One alternative is spline interpolation as suggested in the related post:
Interpolation of multibeam bathymetry.
From QGIS, use the GRASS tool v.surf.rst:
Performs surface interpolation from vector points map by splines.
Then, you can test different types of parameterization available within the tool. There is an option to apply a leave-one-out cross ...
This is likely not entirely an issue with the interpolation model. Bathymetric data can exhibit considerable noise. Because of an equal weight associated with each TIN facet and outlier effect, A TIN base interpolation can extenuate this noise and is not recommended. I would apply a Topogrid (Topo to raster tool) Spline interpolation and then apply a ...
It depends in the method in which the DTM/DSM were derived, and what data they are based on.
LiDAR, which is often used today, sometimes cannot penetrate water, therefore, datasets based on LiDAR typically do not contains bathymetry.
There may be some hybrid products available where the above water surfaces are LiDAR derived, while the under water surfaces ...
Upon requesting "topography" for longitudes between -30 and -24 degrees and latitudes between 54 and 60 degrees, I noticed the file contained three columns, for longitude, latitude, and elevation, apparently in an XYZ ASCII output arrangement (totaling 239,704 lines). After the page was saved in ASCII text format, it could be read and processed in R:
If your bathymetric data are current in the form of survey points then you should interpolate them onto a raster grid of the same resolution and extent as your LiDAR data. There are several methods for interpolating these points available in ArcGIS such as splining, IDW and kriging. The most appropriate method to use will depend on your data characteristics (...
You can use SRTM30 PLUS which include topography and bathymetry of roughly 1km spatial resolution. The data covers the entire globe. You can choose the location you want. Also, the above link has multiple versions, please check the one you need, and there is an FTP link to download the data.
@Rich Signell provides an excellent solution (+1). I only add this answer as an alternative depending on what you are familiar with. In QGIS you could use the Raster calculator and do this via the GUI:
"myDTM@1" * -1
This is effectively the same thing as Rich's solution given that QGIS uses GDAL under the hood, but you might prefer to use a GUI instead ...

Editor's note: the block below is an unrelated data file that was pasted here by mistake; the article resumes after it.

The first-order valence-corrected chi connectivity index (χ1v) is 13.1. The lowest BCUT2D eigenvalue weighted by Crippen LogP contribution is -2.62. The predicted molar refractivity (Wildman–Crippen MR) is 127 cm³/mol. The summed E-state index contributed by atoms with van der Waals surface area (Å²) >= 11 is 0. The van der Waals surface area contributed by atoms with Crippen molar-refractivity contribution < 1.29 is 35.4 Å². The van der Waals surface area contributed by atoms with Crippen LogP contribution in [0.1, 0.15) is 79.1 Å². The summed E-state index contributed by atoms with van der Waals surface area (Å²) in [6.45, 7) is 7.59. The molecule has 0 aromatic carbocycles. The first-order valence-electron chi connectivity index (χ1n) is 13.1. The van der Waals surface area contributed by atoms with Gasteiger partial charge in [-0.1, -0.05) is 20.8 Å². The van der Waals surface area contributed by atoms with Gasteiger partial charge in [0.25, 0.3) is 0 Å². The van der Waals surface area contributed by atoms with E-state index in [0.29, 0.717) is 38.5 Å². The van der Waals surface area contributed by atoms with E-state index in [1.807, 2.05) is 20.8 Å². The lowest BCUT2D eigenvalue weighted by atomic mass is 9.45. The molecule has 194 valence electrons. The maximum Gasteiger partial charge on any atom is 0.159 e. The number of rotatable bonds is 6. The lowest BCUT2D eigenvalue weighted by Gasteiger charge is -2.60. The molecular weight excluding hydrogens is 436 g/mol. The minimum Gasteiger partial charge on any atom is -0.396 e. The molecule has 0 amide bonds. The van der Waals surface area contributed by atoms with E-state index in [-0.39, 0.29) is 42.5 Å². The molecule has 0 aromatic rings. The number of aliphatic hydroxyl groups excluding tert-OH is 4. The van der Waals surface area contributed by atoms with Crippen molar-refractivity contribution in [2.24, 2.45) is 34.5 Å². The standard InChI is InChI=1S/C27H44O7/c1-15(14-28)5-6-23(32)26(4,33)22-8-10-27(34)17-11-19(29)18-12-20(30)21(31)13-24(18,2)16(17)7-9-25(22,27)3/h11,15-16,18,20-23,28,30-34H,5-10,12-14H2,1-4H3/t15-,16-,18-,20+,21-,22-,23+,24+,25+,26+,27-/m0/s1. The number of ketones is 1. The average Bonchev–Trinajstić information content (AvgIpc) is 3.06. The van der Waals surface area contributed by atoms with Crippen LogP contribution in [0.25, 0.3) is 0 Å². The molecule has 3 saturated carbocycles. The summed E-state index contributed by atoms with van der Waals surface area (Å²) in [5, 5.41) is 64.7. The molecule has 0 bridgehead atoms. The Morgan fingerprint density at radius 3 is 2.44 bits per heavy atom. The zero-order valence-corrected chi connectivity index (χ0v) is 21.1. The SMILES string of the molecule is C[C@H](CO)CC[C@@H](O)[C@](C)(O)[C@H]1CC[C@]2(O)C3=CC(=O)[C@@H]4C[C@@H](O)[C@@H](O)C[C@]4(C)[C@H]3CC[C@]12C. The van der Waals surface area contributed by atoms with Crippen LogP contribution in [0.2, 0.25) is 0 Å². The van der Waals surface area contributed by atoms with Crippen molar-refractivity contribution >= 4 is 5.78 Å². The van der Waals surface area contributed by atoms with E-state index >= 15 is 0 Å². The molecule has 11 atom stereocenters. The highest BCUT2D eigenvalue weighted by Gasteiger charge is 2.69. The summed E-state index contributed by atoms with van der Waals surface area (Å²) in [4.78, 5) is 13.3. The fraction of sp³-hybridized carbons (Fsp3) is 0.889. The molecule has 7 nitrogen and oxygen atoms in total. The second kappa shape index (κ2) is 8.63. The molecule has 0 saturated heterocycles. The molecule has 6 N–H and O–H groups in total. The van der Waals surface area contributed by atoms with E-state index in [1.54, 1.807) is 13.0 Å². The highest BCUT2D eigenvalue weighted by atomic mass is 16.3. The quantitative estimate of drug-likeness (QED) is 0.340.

I believe you can use some map algebra (raster > raster calculator) before you can preform your volume measurements in grass.
Assuming that your bathymetric data use positive values to represent the sea depth, and using your example for the range as 50 the min_depth and 200 the max_depth. For each of the raster cells you need to "remove" anything below the ...
Worldwide bathymetry data in .nc extension format can be obtained from here at the following resolution:
The GEBCO One Minute Grid — a global one arc-minute grid
Released: 2003, updated: 2008 — largely based on the most recent set of bathymetric contours contained within the GEBCO Digital Atlas.
The GEBCO_08 Grid — a global 30 arc-second grid
You can ...
GRASS can do what you're asking.
Here's how I would approach the mssion:
First get or digitize the banks of the river as a (long, winding) polygon. Then import your xyz data as a point vector (v.in.ascii), and your river polygon in the appropriate GRASS location/mapset with v.in.ogr.
Now you'll have to think about the region settings with g.region . You ...
What are your region settings? I tried this set of commands, and succeeded to create a DEM with negative values, with no problems:
# Set region to low resoution
GRASS 7.0.0 (ITM):~ > g.region -p res=5
# The contour vector
GRASS 7.0.0 (ITM):~ > v.db.select test_ctours
# Create rasterized contours
GRASS 7.0.0 (...
For Germany North Sea and Baltic Sea:
Baltic sea IOW
Baltic Sea Bathymetry Database Mark an area and download.
North Sea AufMod sorry only german.
DE: Alle morphologischen Produkte des Funktionalen Bodenmodells stehen über einen FTP-Server zur freien Nutzung zur Verfügung. Die Polygondaten stehen in der File-Geodatabase AufModDatabasedModelling.gdb über ...